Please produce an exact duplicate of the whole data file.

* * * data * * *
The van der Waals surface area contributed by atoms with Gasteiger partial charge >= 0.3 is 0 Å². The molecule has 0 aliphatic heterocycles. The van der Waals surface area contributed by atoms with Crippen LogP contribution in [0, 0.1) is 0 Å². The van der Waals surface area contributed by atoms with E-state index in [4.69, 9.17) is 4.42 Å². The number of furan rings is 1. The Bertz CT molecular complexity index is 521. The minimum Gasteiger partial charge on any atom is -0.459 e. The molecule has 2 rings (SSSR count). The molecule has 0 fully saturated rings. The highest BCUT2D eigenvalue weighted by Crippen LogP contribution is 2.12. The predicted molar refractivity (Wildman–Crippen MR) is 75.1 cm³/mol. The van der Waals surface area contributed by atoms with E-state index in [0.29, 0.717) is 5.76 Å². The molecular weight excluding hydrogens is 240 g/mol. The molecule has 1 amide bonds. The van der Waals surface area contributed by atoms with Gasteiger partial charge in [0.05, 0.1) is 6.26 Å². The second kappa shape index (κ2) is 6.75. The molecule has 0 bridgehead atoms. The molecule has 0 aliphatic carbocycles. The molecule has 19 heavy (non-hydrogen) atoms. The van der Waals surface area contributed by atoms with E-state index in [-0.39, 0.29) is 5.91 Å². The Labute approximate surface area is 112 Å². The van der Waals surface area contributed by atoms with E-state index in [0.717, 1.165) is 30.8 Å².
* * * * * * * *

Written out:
The van der Waals surface area contributed by atoms with Gasteiger partial charge >= 0.3 is 0 Å². The molecule has 0 aliphatic heterocycles. The van der Waals surface area contributed by atoms with Crippen LogP contribution in [0, 0.1) is 0 Å². The van der Waals surface area contributed by atoms with E-state index in [4.69, 9.17) is 4.42 Å². The number of furan rings is 1. The Bertz CT molecular complexity index is 521. The minimum Gasteiger partial charge on any atom is -0.459 e. The molecule has 2 rings (SSSR count). The molecule has 0 fully saturated rings. The highest BCUT2D eigenvalue weighted by Crippen LogP contribution is 2.12. The predicted molar refractivity (Wildman–Crippen MR) is 75.1 cm³/mol. The van der Waals surface area contributed by atoms with E-state index in [0.29, 0.717) is 5.76 Å². The molecular weight excluding hydrogens is 240 g/mol. The molecule has 1 amide bonds. The van der Waals surface area contributed by atoms with Gasteiger partial charge in [0.05, 0.1) is 6.26 Å². The second kappa shape index (κ2) is 6.75. The molecule has 0 bridgehead atoms. The molecule has 0 aliphatic carbocycles. The molecule has 19 heavy (non-hydrogen) atoms. The van der Waals surface area contributed by atoms with E-state index in [-0.39, 0.29) is 5.91 Å². The Labute approximate surface area is 112 Å². The van der Waals surface area contributed by atoms with E-state index in [0.717, 1.165) is 30.8 Å².